Paul was quick to squash this line of thinking.  He wrote, “I ask then, did God reject His people?  By no means!”  He goes on to explain that, as a Jew himself, he is very aware that God still had a remnant, or portion, of the Jewish people who believed in His Messiah.   He compares the people of God to an olive tree in a garden.  The root of the tree is salvation.  The Jewish people grew up from this root and had many branches.  Each branch would be an individual person.  Yes, Paul acknowledges that some of the branches have been cut off of this great tree of salvation because many Jews had rejected the Messiah.  And as a result, there was plenty of room for other branches from wild olive trees, Gentile branches, to be grafted onto the tree.  What does “grafting” mean?  When you graft a branch onto a tree, you first cut it off of the branch from a wild olive tree.  Wild olive trees do not bear as much fruit as a cultivated, or garden, tree does, and the fruit it does bear is of poor quality.  But if you cut off one of its branches and stick it into a slit cut into a cultivated olive tree, it will bond with the garden tree and begin to bear more and better fruit.  It will become a part of the cultivated tree.  Gentiles are like that.  We were “wild”, uncultivated people who could not bear good fruit.  But when we believed in the Jewish Messiah, God had mercy on us and grafted us into His cultivated salvation tree.  Instead of looking down on the unbelieving Jews, the Gentiles who had graciously been included in God’s plan for salvation should feel sad for them and grateful to God. Here’s how Paul puts it: “If some of the branches have been broken off, and you, though a wild olive branch, have been grafted in among the others and now share in the nourishing sap from the olive root, do not boast over those branches that have been broken. . . . They were broken off because of unbelief and you stand by faith.  Do not be arrogant” or proud.  And, Paul added, even though some of the tree’s natural branches had been cut off because they did not believe, God is able to graft them back on again if they turn to Him and believe.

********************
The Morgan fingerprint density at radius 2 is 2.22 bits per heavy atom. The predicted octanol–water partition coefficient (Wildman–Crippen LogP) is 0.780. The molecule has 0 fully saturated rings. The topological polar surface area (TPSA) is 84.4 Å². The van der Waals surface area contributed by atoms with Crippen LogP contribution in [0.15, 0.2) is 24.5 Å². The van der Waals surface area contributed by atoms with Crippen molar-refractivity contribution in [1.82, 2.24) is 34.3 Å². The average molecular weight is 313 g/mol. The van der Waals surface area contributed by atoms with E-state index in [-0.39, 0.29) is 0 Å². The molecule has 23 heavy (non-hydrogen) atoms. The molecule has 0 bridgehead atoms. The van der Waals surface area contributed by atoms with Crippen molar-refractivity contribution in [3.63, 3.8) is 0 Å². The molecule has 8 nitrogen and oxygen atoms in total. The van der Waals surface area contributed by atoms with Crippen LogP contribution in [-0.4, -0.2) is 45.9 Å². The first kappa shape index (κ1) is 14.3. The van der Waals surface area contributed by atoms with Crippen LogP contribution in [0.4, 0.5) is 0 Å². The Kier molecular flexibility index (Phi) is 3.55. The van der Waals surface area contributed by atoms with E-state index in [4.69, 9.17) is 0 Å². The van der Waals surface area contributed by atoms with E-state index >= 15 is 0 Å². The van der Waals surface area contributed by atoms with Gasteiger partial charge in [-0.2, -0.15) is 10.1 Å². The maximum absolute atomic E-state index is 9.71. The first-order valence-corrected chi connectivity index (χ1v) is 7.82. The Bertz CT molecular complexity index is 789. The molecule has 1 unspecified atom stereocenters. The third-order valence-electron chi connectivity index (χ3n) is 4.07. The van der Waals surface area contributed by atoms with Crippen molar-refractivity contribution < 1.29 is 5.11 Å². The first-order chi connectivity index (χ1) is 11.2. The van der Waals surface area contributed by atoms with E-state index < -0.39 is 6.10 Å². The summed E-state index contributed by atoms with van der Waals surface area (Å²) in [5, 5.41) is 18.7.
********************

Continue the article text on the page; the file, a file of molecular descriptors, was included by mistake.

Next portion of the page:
Unfortunately, for a very long time the Gentile church did not feel love and gratitude toward the Jewish people.  Instead, the church tended to look down on them and mistreat them, even persecute them.  The church tried hard to distance itself from the Jews, even going so far as to move our own Easter celebration to a different month if it fell too close to the Jewish feast of Passover, in fear that someone would realize the connection between the two!  How grieved God must have been that His own people would treat His chosen ones in such a way.
In the past few decades, the church has repented of this horrible prejudice towards the Jewish people and is now returning to the Jewishness of our beliefs.  But it is happening very slowly!  We must be careful to always be aware of the Jewish root of the tree we are growing on.  Studying the Old Testament in order to understand God’s relationship with His people is an important part of understanding God Himself.  And we must always remember to be grateful to the Jewish people for their part in bringing God’s plan of salvation to us.